Does the zip function work with lists of different lengths?

Question

Do the lists passed to the zip() function have to be the same length?

Answer

The zip() function will only iterate over the smallest list passed. If given lists of different lengths, the resulting combination will only be as long as the smallest list passed. In the following code example, list_two contains more elements than list_one so the resulting merged list will only be as long as list_one.

list_one = ['Joe', 'Mark', 'Jane']
list_two = [ 100, 34, 87, 23, 65 ]
merged = zip(list_one, list_two)
print(list(merged))
# [('Joe', 100), ('Mark', 34), ('Jane', 87)]

It is possible to use the cycle() function from itertools to repeat values from the shorter list. This will allow zip() to iterate over all the elements from the longer list. In this example, cycle() is used to repeat values from list_one and the resulting merged list will now contain all values from list_two.

from itertools import cycle
list_one = ['Joe', 'Mark', 'Jane']
list_two = [ 100, 34, 87, 23, 65 ]
merged2 = zip(cycle(list_one), list_two)
print(list(merged2))
#[('Joe', 100), ('Mark', 34), ('Jane', 87), ('Joe', 23), ('Mark', 65)]
34 Likes

Hello,
Why the sublists created by “zip” command are coming out in curly brackets ( ) and not in square brackets to identify that it is essentially a list?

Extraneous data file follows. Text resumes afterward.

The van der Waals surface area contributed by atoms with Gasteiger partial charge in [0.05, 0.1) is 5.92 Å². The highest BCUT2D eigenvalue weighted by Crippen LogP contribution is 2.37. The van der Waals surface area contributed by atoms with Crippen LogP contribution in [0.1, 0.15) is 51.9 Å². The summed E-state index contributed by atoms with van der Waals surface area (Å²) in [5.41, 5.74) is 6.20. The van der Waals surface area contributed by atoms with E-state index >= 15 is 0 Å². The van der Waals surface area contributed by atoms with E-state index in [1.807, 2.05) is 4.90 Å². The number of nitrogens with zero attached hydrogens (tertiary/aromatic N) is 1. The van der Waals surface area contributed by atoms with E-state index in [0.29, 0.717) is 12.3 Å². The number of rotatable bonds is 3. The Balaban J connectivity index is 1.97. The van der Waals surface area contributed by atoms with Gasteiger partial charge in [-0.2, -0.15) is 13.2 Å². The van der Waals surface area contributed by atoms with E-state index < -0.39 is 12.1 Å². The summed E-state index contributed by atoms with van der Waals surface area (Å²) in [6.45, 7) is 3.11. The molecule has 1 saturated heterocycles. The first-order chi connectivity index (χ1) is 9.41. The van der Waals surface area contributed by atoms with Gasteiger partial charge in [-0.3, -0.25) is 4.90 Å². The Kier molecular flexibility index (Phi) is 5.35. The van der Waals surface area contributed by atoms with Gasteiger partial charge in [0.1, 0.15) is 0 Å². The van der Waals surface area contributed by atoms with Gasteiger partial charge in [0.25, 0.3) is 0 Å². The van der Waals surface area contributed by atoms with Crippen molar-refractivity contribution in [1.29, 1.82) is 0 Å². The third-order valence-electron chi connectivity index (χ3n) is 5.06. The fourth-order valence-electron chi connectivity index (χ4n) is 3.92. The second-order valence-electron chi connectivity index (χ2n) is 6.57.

Thank you for your insight!

8 Likes

look at the below example:

myList = ['a', 'b', 'c']
myTuple = ('a', 'b', 'c')

we have a list (myList) and a tuple (myTuple), a tuple is very similar to a list, except tuples are immutable.

Given values returned by zip don’t have to be mutated, a tuple is more efficient.

https://www.tutorialspoint.com/python/python_tuples.htm

26 Likes

Thank for your fast and thorough response, it has been very helpful!

3 Likes

Can we merge more than 2 list with this zip tool?

1 Like

Some questions we can answer by trying…

>>> a, b, c = [1, 2, 3], [4, 5, 6], [7, 8, 9]
>>> list(zip(a, b, c))
[(1, 4, 7), (2, 5, 8), (3, 6, 9)]
>>> 
11 Likes

Thanks for the explanation.
Had to google what immutable meant, for those who are also on the same boat I was it means it cannot change.

8 Likes

Can you explain how to use cycle().

cycle() can be used to pair up characters from a short sequence with characters in a long sequence.

a = list('abcdefghijklmnopqrstuvwxyz')
b = [1, 2, 3, 4]

Now we can zip the two together. Normally zip() will stop when it reaches the end of the short sequence so when we do this,

x = list(zip(a, b))

we get,

[('a', 1), ('b', 2), ('c', 3), ('d', 4)]

but when we use cycle() on the short sequence we get,

z = list(zip(a, cycle(b)))

[('a', 1), ('b', 2), ('c', 3), ('d', 4), 
 ('e', 1), ('f', 2), ('g', 3), ('h', 4),
 ('i', 1), ('j', 2), ('k', 3), ('l', 4),
 ('m', 1), ('n', 2), ('o', 3), ('p', 4),
 ('q', 1), ('r', 2), ('s', 3), ('t', 4),
 ('u', 1), ('v', 2), ('w', 3), ('x', 4),
 ('y', 1), ('z', 2)]
7 Likes

Nice explanation. Thank you !

2 Likes

Why I’m getting error as cycle() is not defined
a = [1, 2, 3, 4]

b = [“x”, “y”, “z”]

zipping_cycle = zip(a, cycle(b))

new_list2 = list(zipping_cycle)

print(new_list2)

Did you import cycle from itertools?

Wow thanks for the cycle function, it was helpful!